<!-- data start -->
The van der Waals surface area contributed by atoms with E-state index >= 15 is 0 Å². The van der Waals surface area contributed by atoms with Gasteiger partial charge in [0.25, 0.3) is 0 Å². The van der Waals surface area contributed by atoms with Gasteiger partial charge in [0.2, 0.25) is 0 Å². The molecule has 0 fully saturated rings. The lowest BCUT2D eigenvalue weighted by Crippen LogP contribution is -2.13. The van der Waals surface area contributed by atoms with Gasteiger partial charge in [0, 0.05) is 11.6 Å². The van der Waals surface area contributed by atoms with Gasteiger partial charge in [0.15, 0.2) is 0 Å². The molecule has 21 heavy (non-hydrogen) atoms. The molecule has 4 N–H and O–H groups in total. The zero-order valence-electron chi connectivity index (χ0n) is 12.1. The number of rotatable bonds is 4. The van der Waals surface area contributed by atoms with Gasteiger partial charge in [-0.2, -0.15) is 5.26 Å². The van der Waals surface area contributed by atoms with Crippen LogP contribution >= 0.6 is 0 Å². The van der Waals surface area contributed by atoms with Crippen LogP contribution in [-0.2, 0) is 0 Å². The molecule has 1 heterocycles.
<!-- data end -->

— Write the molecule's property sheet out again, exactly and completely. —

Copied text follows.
The van der Waals surface area contributed by atoms with E-state index >= 15 is 0 Å². The van der Waals surface area contributed by atoms with Gasteiger partial charge in [0.25, 0.3) is 0 Å². The van der Waals surface area contributed by atoms with Gasteiger partial charge in [0.2, 0.25) is 0 Å². The molecule has 0 fully saturated rings. The lowest BCUT2D eigenvalue weighted by Crippen LogP contribution is -2.13. The van der Waals surface area contributed by atoms with Gasteiger partial charge in [0, 0.05) is 11.6 Å². The van der Waals surface area contributed by atoms with Gasteiger partial charge in [0.15, 0.2) is 0 Å². The molecule has 21 heavy (non-hydrogen) atoms. The molecule has 4 N–H and O–H groups in total. The zero-order valence-electron chi connectivity index (χ0n) is 12.1. The number of rotatable bonds is 4. The van der Waals surface area contributed by atoms with Gasteiger partial charge in [-0.2, -0.15) is 5.26 Å². The van der Waals surface area contributed by atoms with Crippen LogP contribution >= 0.6 is 0 Å². The van der Waals surface area contributed by atoms with Crippen LogP contribution in [-0.2, 0) is 0 Å². The molecule has 1 heterocycles.